On March 29 The U.S. Equal Employment Opportunity Commission (EEOC) issued the "Final Regulation on Disparate Impact and Reasonable Factors Other than Age" (RFOA) under the Age Discrimination in Employment Act of 1967 (ADEA). The final rule clarifies the EEOC's position that the ADEA prohibits policies and practices that have the effect of harming older individuals more than younger individuals, unless the employer can show that the policy or practice is based on a reasonable factor other than age.
The rule responds to two Supreme Court decisions in which the Court criticized one part of the EEOC's existing ADEA regulations. The Court upheld EEOC’s longstanding position that the ADEA prohibits policies and practices that have the effect of harming older individuals more than younger individuals, even if the harm was not intentional. However, it disagreed with the part of the regulations that said that, if an employee proved in court that an employment practice disproportionately harmed older workers, the employer had to justify it as a “business necessity.” The Court said that, in an ADEA disparate impact case, the employer did not have to prove business necessity; it need only prove that the practice was based on an RFOA. The Court also said that the RFOA defense is easier to prove than the business necessity defense but did not otherwise explain RFOA.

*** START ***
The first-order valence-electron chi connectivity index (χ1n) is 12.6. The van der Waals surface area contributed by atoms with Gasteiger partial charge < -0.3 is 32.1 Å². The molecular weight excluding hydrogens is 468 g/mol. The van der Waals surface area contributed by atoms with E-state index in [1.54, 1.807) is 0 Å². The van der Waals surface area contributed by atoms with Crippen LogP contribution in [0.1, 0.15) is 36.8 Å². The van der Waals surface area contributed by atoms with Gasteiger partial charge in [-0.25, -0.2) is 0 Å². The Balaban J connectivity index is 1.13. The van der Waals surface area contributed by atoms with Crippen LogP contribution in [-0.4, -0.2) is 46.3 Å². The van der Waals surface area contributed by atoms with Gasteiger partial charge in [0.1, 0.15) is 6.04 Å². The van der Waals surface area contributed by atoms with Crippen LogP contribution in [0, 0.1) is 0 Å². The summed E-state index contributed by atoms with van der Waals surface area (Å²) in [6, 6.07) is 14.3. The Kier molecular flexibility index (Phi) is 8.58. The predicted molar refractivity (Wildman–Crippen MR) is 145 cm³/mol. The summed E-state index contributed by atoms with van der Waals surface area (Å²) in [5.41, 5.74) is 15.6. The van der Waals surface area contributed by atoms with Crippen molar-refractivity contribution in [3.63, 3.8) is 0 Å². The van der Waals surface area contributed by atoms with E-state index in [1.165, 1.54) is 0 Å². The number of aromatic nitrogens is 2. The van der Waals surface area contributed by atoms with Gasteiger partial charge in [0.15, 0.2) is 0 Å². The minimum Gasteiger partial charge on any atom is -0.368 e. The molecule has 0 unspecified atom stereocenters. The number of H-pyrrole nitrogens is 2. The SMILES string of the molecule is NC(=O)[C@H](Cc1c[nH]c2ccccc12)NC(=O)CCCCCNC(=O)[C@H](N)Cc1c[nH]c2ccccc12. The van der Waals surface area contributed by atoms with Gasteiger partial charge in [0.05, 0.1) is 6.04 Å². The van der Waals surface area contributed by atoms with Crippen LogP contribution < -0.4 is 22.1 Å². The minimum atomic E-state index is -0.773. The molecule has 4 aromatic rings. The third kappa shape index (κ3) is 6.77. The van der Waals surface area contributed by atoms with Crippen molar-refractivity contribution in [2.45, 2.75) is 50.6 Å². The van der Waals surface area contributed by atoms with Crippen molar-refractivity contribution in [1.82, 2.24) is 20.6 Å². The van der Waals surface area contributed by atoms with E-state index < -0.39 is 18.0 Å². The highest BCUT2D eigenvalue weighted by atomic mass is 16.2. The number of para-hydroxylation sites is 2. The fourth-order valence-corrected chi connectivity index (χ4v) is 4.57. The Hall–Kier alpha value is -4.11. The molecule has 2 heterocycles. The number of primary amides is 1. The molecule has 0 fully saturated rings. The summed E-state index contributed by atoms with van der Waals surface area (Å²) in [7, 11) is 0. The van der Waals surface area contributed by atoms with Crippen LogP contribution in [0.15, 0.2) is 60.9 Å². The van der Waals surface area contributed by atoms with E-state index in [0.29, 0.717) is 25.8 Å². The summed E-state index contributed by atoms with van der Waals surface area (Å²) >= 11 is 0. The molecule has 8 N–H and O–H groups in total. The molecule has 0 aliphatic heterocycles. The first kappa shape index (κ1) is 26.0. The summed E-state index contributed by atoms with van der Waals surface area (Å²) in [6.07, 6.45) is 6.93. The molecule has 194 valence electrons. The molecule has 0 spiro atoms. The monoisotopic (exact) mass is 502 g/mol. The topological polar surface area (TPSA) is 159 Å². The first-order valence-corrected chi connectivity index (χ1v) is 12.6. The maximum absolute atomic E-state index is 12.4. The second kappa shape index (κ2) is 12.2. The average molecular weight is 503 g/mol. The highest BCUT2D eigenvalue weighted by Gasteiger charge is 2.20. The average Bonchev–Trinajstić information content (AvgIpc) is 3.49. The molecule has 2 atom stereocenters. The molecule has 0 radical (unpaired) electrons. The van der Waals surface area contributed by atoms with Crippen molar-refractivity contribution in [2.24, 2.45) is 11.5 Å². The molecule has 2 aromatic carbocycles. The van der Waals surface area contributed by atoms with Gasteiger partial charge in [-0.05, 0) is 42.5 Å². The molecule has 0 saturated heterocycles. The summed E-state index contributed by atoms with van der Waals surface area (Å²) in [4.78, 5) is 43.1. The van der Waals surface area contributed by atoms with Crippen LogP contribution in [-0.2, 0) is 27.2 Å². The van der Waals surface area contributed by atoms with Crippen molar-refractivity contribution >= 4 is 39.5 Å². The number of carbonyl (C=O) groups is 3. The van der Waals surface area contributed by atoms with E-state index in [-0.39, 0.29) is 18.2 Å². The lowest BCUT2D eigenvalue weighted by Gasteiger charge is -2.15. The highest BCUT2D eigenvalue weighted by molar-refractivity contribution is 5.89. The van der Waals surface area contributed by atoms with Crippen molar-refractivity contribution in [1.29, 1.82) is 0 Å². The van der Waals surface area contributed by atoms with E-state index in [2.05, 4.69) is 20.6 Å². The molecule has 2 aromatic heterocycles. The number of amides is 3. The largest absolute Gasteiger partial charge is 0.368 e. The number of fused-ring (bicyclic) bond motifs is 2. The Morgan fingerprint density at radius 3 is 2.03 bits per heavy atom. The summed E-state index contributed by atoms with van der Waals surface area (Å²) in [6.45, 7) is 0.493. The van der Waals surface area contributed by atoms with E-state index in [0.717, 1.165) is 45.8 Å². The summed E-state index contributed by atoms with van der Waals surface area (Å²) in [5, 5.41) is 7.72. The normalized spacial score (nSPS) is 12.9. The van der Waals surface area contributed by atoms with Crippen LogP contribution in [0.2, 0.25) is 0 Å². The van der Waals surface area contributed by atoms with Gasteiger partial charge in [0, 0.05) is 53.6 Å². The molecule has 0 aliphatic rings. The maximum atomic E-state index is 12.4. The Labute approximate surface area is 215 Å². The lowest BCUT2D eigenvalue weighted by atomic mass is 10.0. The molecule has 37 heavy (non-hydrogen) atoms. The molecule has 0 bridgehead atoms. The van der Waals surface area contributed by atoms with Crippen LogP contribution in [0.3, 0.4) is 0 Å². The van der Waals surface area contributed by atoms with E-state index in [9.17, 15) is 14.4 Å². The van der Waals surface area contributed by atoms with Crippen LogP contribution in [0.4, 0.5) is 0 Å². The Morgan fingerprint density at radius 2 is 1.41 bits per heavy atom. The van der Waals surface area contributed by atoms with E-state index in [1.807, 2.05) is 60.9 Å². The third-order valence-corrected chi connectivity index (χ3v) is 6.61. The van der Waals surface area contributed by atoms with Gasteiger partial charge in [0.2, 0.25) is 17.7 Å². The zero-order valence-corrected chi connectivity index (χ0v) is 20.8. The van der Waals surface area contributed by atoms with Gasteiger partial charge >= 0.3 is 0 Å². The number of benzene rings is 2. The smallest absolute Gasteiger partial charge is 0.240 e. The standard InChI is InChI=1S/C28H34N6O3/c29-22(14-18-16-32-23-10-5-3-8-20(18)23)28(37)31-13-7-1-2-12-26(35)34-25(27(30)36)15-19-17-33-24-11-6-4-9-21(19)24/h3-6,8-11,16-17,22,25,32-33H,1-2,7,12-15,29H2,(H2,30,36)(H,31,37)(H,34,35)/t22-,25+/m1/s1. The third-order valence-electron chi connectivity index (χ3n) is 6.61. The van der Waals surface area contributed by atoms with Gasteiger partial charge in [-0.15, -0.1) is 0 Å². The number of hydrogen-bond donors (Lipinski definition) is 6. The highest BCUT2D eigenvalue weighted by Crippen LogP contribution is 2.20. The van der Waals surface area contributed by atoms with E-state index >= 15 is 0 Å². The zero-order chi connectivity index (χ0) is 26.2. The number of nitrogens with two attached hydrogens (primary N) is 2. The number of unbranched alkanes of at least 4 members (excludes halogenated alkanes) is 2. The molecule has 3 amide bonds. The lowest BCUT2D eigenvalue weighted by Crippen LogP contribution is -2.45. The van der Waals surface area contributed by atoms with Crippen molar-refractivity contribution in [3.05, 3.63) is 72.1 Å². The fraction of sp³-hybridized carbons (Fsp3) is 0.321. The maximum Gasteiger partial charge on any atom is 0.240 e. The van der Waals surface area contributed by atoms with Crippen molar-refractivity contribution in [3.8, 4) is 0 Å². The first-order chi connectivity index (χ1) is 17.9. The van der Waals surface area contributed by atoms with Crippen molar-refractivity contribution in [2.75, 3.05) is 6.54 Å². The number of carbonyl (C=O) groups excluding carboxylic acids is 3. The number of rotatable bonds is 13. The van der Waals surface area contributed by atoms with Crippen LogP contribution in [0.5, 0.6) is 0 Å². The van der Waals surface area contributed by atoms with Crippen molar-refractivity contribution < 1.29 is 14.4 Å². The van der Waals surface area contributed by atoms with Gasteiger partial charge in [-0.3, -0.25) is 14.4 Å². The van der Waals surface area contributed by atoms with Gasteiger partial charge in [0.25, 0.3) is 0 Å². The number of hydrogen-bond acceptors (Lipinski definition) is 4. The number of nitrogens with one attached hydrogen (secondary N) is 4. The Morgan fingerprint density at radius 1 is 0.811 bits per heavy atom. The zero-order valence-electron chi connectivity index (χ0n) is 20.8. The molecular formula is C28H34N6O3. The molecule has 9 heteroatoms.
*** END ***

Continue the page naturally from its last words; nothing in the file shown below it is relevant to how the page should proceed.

In issuing the new rule, the EEOC tried to make its regulations consistent with the Supreme Court’s holding that the defense to an ADEA disparate impact claim is RFOA, and not business necessity. For a more-detailed explanation of the regulations, check out the EEOC's Questions and Answers on EEOC Final Rule on Disparate Impact and “Reasonable Factors Other Than Age” Under the Age Discrimination in Employment Act of 1967.